2013 Arctic Report Card Released Today at AGU Fall Meeting
San Francisco, CA - While fewer snow and ice extremes occurred in 2013 relative to 2012, and environmental observations in Alaska and throughout the Arctic showed annual and regional variability, the impact of the region's persistent, long-term warming trend remains demonstrable, according to the just-released 2013 update to the http://www.arctic.noaa.gov/reportcard/. The Report Card is a peer-reviewed source for environmental information on the current state of the Arctic relative to historical records.
The release of the 2013 Report Card was announced today at the American Geophysical Union's Fall Meeting at a 9:00 am press conference at Moscone Center West (room 3001A) in San Francisco. Dr. Martin Jeffries, science advisor at the US Arctic Research Commission and principal editor of the report, was on the panel that described some of the highlights of 2013 in the Arctic.
Key observations revealed in the Report Card update show:
- Snow extent in May 2013 reached a new record low in Eurasia, due to above average air temperatures, while Northern Hemisphere-wide snow extent was below average for spring (April, May, June).
- Summer surface air temperatures were particularly low across the central Arctic Ocean, northern Canada and Greenland relative to 2007-2012 (a period of pronounced summer sea ice retreat), and were somewhat lower than the long-term average of 1981-2010.
- Minimum sea ice extent in September 2013 was not as low as the record minimum of 2012, but was nevertheless the sixth lowest since observations began in 1979 despite the relatively cool summer of 2013. The seven lowest ice extent minima have occurred in the last seven years, 2007-2013.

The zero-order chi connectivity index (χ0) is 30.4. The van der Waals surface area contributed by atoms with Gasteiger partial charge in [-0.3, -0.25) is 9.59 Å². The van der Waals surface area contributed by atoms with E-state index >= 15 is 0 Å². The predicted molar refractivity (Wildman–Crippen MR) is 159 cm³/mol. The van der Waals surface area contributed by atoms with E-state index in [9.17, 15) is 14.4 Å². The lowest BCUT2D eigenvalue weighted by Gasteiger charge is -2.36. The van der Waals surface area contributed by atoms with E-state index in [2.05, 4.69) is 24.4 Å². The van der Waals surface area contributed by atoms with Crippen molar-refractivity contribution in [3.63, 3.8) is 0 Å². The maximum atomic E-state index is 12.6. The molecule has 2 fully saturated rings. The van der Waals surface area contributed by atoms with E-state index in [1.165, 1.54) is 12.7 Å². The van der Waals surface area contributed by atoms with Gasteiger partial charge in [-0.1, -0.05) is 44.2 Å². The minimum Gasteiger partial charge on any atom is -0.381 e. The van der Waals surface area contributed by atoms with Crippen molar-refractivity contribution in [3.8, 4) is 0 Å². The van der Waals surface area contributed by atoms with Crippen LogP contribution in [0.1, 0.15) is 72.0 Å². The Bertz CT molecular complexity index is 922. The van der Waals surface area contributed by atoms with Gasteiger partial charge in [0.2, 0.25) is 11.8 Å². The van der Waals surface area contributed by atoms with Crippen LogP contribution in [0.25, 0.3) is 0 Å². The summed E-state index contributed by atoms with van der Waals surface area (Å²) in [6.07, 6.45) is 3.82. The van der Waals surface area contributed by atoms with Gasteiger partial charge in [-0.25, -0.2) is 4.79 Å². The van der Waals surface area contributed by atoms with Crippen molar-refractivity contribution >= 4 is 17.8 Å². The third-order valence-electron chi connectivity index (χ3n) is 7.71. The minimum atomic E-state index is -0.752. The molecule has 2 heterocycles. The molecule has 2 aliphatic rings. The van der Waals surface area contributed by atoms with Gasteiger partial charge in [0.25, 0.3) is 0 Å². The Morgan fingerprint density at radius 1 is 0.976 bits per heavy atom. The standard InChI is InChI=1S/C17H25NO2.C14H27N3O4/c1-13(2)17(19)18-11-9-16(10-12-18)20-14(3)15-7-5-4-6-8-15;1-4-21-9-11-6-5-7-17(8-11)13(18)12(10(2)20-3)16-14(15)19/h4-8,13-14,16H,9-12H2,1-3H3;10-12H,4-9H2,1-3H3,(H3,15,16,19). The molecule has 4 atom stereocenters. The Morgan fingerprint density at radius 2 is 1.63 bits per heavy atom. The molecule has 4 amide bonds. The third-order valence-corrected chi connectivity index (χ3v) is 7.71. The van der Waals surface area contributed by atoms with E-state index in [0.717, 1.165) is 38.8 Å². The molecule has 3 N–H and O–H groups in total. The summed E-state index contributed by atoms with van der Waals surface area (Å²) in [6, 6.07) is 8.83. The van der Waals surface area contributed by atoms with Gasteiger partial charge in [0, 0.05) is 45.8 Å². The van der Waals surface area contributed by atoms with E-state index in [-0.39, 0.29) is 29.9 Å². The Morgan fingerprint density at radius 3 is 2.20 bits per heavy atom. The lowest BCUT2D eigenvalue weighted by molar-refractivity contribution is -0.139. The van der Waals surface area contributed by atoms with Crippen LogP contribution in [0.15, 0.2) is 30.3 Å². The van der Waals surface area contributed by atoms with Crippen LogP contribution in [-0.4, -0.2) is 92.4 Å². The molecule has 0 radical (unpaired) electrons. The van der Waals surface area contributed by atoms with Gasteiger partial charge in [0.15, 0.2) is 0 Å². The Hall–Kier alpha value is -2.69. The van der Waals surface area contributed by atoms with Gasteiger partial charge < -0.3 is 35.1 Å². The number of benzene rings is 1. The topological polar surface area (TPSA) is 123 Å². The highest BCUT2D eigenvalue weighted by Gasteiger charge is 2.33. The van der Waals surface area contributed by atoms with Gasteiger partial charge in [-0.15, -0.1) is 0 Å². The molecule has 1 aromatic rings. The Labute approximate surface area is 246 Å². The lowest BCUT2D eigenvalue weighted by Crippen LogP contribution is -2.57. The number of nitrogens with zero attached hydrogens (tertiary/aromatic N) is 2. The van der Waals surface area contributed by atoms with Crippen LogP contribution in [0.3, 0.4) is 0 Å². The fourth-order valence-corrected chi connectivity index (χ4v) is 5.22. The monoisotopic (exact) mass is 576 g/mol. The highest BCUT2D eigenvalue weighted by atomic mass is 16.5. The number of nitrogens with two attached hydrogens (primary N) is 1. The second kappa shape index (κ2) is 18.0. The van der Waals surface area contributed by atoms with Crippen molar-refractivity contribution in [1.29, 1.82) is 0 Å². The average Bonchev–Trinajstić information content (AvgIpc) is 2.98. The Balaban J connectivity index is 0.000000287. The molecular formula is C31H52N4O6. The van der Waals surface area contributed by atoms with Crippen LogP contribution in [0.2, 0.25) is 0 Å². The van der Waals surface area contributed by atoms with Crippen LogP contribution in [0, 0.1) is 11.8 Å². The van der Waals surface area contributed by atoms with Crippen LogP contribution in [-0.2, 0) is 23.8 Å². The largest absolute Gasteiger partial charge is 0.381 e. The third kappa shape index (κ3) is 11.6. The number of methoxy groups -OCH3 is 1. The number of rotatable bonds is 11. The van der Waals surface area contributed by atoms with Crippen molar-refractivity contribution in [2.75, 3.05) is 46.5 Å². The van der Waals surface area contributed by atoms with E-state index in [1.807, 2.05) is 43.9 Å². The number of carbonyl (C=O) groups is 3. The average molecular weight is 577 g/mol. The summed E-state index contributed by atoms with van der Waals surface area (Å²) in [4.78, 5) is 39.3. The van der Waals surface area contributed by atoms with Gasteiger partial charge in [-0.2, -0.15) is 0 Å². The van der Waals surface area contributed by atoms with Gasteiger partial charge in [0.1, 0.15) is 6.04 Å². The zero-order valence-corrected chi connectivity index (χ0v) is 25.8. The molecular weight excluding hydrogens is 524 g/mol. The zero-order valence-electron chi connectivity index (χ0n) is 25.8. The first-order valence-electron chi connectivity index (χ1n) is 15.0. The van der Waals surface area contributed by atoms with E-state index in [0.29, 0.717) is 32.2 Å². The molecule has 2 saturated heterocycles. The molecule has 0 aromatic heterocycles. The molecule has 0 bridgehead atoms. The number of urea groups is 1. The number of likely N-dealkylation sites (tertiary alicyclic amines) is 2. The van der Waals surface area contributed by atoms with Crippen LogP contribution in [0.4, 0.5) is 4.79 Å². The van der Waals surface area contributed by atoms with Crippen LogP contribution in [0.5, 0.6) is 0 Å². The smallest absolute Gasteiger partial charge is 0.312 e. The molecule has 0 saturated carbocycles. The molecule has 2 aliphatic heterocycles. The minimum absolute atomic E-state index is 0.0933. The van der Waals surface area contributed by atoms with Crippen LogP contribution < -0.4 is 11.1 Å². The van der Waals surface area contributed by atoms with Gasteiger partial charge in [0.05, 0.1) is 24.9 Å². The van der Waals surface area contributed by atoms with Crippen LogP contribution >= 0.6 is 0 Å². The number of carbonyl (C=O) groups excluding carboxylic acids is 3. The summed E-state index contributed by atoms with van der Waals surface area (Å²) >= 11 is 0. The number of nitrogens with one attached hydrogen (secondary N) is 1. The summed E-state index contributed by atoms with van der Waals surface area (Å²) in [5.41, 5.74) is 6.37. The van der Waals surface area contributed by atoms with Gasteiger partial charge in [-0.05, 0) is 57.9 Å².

- Arctic tundra vegetation greenness (a measure of biological productivity) and growing season length have continued to increase since observations began in 1982.
- Large land mammals convey a mixed message, with Muskox numbers stable/increasing since the 1970s, while many caribou and reindeer herds currently have unusually low populations for the period 1970-2013.
- Changes in fish and bottom dwelling organisms include continued northward migration of species not previously seen in the Arctic.
"The Arctic Report Card illustrates the importance of long-term observations of the Arctic environment," said Fran Ulmer, Chair, US Arctic Research Commission. "We need an integrated, pan-Arctic observing system that helps us better understand this sensitive region's current changes and make improved projections for what the future holds."
The 2013 Report Card comprises 18 essays prepared by an international team of 147 authors from 14 different countries. It is intended for a wide audience, including scientists, teachers, students, decision-makers and the general public interested in the Arctic environment and science.
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